Myoclonus is involuntary twitching in a muscle or group of muscles. It is not a disease, but it can be a symptom of a nervous system disorder or other physical health issue.
Some health concerns that can involve myoclonus include the following:
- Multiple sclerosis
- Parkinson’s disease
- Alzheimer’s disease
- Low Blood Pressure
Myoclonus that isn’t a symptom of a preexisting disease or disorder may result from a reaction to a medication or to drug poisoning. The January 2011 issue of Therapeutic Advances in Neurological Disorders points out that chronic alcohol abuse and alcohol withdrawal can cause myoclonus. Benzodiazepines, antidepressants, opioids and more may also cause myoclonus.1 Prescription medicines and painkillers can cause muscle twitching that may or may not be myoclonus. Any involuntary muscle movement should be discussed with a doctor. Addiction is a possible cause, but you don’t have to misuse opioids to experience related myoclonus.
Opioids and Myoclonus
The more of a drug you use and the longer you use it, the more likely side effects become. However, opioids can contribute to myoclonus even after brief or relatively small doses. The British Journal of Pain explains, “Myoclonus and hyperalgesia have both been reported to occur following a variety of doses, durations of treatment and routes of administration of various opioids.”2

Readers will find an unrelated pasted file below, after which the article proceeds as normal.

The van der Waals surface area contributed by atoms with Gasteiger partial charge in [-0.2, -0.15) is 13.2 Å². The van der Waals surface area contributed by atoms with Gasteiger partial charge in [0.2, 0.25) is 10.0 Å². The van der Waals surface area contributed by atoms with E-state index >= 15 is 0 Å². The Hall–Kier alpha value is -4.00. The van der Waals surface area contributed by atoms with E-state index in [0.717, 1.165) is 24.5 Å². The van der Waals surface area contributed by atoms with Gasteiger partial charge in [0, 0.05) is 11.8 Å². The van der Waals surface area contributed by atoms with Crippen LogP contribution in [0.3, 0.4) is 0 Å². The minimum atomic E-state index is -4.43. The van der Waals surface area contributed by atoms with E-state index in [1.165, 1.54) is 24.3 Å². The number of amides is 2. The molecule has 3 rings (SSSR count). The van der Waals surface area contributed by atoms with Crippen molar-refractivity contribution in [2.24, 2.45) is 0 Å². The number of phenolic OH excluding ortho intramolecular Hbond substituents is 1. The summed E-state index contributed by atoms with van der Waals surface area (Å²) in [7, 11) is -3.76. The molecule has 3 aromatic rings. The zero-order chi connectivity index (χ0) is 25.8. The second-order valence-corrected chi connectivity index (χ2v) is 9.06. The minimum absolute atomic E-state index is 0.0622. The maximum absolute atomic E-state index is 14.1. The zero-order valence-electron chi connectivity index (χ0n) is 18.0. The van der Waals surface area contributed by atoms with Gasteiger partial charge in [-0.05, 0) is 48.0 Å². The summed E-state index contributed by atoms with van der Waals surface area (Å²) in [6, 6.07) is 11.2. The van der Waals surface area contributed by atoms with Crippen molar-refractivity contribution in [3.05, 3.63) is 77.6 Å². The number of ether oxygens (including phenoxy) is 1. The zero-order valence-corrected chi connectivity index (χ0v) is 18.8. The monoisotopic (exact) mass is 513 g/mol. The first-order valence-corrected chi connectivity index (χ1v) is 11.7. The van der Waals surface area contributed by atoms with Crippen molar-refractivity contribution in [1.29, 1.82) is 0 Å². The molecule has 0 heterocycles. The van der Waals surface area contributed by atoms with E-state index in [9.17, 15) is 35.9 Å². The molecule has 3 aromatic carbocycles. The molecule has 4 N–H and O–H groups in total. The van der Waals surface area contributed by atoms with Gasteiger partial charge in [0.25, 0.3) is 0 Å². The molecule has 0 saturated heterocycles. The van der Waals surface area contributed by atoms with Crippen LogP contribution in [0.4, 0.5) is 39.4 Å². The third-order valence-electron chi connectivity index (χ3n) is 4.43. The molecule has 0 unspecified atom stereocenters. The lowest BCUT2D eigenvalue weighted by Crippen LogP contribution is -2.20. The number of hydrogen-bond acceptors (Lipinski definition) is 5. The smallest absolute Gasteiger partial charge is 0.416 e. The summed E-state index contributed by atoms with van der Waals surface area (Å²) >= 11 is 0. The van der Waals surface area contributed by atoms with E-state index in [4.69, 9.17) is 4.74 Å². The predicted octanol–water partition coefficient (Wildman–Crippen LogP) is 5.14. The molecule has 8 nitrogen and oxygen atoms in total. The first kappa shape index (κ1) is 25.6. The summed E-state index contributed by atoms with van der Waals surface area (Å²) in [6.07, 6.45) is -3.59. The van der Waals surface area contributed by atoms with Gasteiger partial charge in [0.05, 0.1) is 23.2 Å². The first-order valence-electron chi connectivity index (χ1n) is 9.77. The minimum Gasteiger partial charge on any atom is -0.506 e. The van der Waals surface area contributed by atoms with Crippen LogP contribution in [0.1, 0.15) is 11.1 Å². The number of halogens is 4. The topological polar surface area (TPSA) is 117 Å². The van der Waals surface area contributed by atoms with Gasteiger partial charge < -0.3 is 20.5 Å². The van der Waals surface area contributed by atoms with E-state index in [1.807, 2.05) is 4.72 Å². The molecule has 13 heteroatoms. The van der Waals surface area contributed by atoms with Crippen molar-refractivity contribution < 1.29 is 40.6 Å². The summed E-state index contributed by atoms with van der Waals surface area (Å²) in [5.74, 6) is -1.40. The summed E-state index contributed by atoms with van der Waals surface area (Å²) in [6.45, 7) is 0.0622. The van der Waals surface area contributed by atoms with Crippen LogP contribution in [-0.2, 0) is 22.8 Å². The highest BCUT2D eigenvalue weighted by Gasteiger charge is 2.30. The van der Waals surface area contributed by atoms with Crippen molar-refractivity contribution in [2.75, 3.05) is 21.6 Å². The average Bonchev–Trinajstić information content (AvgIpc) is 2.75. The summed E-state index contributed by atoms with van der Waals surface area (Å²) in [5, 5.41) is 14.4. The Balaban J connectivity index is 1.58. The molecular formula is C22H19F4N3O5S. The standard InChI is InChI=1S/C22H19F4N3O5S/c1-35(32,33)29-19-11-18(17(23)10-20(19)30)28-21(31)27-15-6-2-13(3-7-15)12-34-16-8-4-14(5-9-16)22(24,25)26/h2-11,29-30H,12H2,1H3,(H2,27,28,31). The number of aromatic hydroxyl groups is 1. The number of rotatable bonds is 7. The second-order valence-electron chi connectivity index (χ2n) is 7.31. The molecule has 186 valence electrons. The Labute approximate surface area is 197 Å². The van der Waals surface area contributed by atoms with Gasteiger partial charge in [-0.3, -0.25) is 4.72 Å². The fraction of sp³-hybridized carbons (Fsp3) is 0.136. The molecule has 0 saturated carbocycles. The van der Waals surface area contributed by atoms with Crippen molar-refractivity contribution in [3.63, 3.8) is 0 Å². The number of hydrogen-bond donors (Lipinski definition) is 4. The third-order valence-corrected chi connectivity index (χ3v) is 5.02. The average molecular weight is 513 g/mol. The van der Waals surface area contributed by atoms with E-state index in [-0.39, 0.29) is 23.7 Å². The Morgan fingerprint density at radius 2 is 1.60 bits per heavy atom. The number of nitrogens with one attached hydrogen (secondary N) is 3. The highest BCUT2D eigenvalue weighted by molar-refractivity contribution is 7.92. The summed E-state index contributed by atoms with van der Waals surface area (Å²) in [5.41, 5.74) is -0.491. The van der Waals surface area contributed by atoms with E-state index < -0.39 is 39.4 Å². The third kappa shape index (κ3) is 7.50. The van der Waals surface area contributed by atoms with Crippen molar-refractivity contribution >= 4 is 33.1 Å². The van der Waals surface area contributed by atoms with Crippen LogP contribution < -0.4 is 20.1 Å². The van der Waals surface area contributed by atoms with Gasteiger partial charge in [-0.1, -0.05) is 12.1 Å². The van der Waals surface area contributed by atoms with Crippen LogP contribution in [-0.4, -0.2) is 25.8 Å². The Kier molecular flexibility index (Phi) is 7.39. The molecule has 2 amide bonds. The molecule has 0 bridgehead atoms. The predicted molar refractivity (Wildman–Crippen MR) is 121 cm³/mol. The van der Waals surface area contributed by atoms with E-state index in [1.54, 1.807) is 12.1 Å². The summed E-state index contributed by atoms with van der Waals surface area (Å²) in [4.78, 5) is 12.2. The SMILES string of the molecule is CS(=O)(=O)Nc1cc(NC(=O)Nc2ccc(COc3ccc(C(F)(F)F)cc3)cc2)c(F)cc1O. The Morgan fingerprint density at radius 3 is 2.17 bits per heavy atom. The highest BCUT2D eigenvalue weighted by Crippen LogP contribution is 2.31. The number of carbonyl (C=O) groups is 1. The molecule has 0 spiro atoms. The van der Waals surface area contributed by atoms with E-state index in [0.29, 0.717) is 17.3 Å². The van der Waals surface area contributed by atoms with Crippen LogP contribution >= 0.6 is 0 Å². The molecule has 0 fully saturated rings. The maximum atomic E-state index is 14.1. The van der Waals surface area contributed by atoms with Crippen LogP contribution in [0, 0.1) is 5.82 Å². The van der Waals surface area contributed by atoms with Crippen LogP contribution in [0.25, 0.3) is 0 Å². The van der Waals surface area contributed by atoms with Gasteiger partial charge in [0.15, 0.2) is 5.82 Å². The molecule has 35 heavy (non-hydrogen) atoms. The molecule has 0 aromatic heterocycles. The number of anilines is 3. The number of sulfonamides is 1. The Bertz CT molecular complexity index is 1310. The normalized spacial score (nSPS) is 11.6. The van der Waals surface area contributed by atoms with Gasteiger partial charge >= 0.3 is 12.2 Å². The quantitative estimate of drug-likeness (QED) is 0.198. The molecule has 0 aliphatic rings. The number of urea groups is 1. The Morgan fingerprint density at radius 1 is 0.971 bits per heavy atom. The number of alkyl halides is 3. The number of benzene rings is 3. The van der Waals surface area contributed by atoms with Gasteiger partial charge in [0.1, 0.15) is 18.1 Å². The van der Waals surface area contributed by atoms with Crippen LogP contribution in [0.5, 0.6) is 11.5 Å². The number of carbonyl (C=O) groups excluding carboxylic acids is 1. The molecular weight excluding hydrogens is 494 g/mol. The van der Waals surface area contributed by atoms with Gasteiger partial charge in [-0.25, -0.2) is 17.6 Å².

Myoclonus isn’t an uncommon or unexpected side effect of opioid use or abuse. Treating this opioid-related form of myoclonus begins, and can often end, with ceasing opioid drug use.
When a person is using opioids to manage a chronic pain issue or pain related to cancer, he or she will have to explore alternative pain management options. If a person is struggling with opioid addiction, he or she will have to pursue an addiction treatment program. Addiction treatment and pain management can overlap, as many comprehensive programs include integrated physical, mental and addiction health care.
Opioid Addiction Recovery
If you are using opioids despite experiencing negative side effects like myoclonus, reach out to Michael’s House. We can help you put an end to opioid abuse or addiction. We can help you put an end to the effects these drugs have on your health and your life. Our admissions coordinators are available any time of day to help you find your best options for recovery.
Our integrated treatment programs offer integrated care for all co-occurring physical and mental health concerns. All calls are free and confidential, so now is the time to learn more and take action. Call 760.548.4032 now.
1 Kojovic, Maja, et al. “Myoclonic Disorders: A Practical Approach for Diagnosis and Treatment.” Therapeutic Advances in Neurological Disorders. Jan. 2011.
2 Woodward, Owen, et al. “Opioid-Induced Myoclonus and Hyperalgesia Following a Short Course of Low-Dose Oral Morphine.” British Journal of Pain. Feb. 2017.